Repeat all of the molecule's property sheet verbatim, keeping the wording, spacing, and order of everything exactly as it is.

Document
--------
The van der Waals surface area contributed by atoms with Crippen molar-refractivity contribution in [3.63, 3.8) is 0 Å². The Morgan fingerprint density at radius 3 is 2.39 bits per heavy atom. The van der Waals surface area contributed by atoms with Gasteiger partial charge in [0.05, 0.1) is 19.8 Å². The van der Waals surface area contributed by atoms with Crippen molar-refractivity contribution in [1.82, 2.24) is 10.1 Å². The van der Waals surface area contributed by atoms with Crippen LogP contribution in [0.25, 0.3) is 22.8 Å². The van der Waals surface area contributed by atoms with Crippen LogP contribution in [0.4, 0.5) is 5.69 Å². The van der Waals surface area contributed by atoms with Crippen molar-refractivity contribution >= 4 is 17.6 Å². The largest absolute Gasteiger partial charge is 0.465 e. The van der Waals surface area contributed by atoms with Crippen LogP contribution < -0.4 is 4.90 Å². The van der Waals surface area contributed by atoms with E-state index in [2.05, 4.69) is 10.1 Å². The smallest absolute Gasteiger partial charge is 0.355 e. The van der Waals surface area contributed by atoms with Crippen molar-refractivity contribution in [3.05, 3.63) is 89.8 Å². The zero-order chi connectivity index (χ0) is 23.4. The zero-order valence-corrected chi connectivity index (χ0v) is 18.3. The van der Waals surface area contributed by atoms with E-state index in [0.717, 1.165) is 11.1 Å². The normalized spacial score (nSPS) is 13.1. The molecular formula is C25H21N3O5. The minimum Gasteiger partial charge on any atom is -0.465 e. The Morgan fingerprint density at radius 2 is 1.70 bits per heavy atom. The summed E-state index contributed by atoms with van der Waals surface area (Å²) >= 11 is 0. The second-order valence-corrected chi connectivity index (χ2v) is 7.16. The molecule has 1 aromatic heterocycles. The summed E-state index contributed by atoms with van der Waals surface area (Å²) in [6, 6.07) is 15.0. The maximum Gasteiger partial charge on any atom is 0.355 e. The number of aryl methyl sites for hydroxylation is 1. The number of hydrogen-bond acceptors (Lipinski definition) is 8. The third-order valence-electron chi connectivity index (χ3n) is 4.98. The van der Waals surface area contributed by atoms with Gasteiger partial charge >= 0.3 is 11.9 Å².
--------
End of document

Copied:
The van der Waals surface area contributed by atoms with Crippen molar-refractivity contribution in [3.63, 3.8) is 0 Å². The Morgan fingerprint density at radius 3 is 2.39 bits per heavy atom. The van der Waals surface area contributed by atoms with Gasteiger partial charge in [0.05, 0.1) is 19.8 Å². The van der Waals surface area contributed by atoms with Crippen molar-refractivity contribution in [1.82, 2.24) is 10.1 Å². The van der Waals surface area contributed by atoms with Crippen LogP contribution in [0.25, 0.3) is 22.8 Å². The van der Waals surface area contributed by atoms with Crippen LogP contribution in [0.4, 0.5) is 5.69 Å². The van der Waals surface area contributed by atoms with Crippen molar-refractivity contribution >= 4 is 17.6 Å². The largest absolute Gasteiger partial charge is 0.465 e. The van der Waals surface area contributed by atoms with Crippen LogP contribution < -0.4 is 4.90 Å². The van der Waals surface area contributed by atoms with E-state index in [2.05, 4.69) is 10.1 Å². The smallest absolute Gasteiger partial charge is 0.355 e. The van der Waals surface area contributed by atoms with Crippen molar-refractivity contribution in [3.05, 3.63) is 89.8 Å². The zero-order chi connectivity index (χ0) is 23.4. The zero-order valence-corrected chi connectivity index (χ0v) is 18.3. The van der Waals surface area contributed by atoms with E-state index in [0.717, 1.165) is 11.1 Å². The normalized spacial score (nSPS) is 13.1. The molecular formula is C25H21N3O5. The minimum Gasteiger partial charge on any atom is -0.465 e. The Morgan fingerprint density at radius 2 is 1.70 bits per heavy atom. The summed E-state index contributed by atoms with van der Waals surface area (Å²) >= 11 is 0. The second-order valence-corrected chi connectivity index (χ2v) is 7.16. The molecule has 1 aromatic heterocycles. The summed E-state index contributed by atoms with van der Waals surface area (Å²) in [6, 6.07) is 15.0. The maximum Gasteiger partial charge on any atom is 0.355 e. The number of aryl methyl sites for hydroxylation is 1. The number of hydrogen-bond acceptors (Lipinski definition) is 8. The third-order valence-electron chi connectivity index (χ3n) is 4.98. The van der Waals surface area contributed by atoms with Gasteiger partial charge >= 0.3 is 11.9 Å².